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Madonna del Monte

Romanesque Rotunda engulfed in a Villa

Villa Aldini

Napoleon had admired the view from the Colle dell' Osservanza overlooking Bologna, and in 1811 his powerful minister Antonio Aldini, eager to please the emperor, commissioned Giuseppe Nadi to demolish the recently-suppressed Benedictine monastery on the site then on the site and build a Neoclassical summer villa on the spot, complete with Olympian gods on the tympanum.

The monastery had a peculiar and very old round church, known as the Madonna del Monte. According to legend, the church was founded by a noblewoman, Picciola de’ Galluzzi in 1116, who planned to build a shrine in memory of her husband. As she considered the site, a dove with a piece of straw in its mouth circled overhead, which Picciola took as a divine suggestion that she should build a perfectly round church oriented to the four cardinal points.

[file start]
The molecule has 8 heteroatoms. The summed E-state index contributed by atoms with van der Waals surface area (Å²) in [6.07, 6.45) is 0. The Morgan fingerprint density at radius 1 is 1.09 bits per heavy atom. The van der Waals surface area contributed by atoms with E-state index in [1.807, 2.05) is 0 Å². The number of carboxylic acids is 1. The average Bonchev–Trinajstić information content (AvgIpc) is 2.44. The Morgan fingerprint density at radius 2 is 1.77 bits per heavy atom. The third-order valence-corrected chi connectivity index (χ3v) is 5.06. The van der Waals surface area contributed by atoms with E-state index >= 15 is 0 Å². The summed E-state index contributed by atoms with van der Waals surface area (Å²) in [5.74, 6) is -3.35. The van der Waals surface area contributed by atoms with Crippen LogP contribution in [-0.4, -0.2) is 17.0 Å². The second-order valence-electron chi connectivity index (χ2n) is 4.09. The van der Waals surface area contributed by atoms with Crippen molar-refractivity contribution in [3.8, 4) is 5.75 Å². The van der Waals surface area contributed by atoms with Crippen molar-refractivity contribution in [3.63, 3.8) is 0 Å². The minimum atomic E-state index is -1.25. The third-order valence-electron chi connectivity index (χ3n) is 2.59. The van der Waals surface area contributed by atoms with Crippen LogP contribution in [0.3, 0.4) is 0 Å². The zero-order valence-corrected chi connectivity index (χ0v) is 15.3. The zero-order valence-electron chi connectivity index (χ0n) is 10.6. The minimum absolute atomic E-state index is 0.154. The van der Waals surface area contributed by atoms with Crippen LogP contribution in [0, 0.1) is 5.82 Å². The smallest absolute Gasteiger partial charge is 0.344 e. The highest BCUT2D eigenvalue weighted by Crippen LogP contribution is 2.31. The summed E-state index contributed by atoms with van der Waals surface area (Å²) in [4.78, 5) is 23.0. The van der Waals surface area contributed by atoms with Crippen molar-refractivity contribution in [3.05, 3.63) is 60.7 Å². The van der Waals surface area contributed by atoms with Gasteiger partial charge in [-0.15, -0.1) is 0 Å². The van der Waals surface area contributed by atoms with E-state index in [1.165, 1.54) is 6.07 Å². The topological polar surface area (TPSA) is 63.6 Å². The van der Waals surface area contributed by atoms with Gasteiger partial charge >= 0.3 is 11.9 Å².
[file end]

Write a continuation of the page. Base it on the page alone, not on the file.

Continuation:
Whether or not a dove was involved, the handsome brick church decorated with blind arcading (note the curious faces and symbols at the bottom of the arches, including a swastika) was visited by Dante, and several saints, including Dominic, Anthony of Padua and Bernardino of Siena. Fortunately rather than destroy the quirky little church, Aldini built around it and used it as a music and dining room.

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Medieval Art and Architecture

Churches in Bologna

Palazzi in Bologna

Text © Dana Facaros & Michael Pauls

Images by Giornale dell'Arte, Webverbesserer, PD Art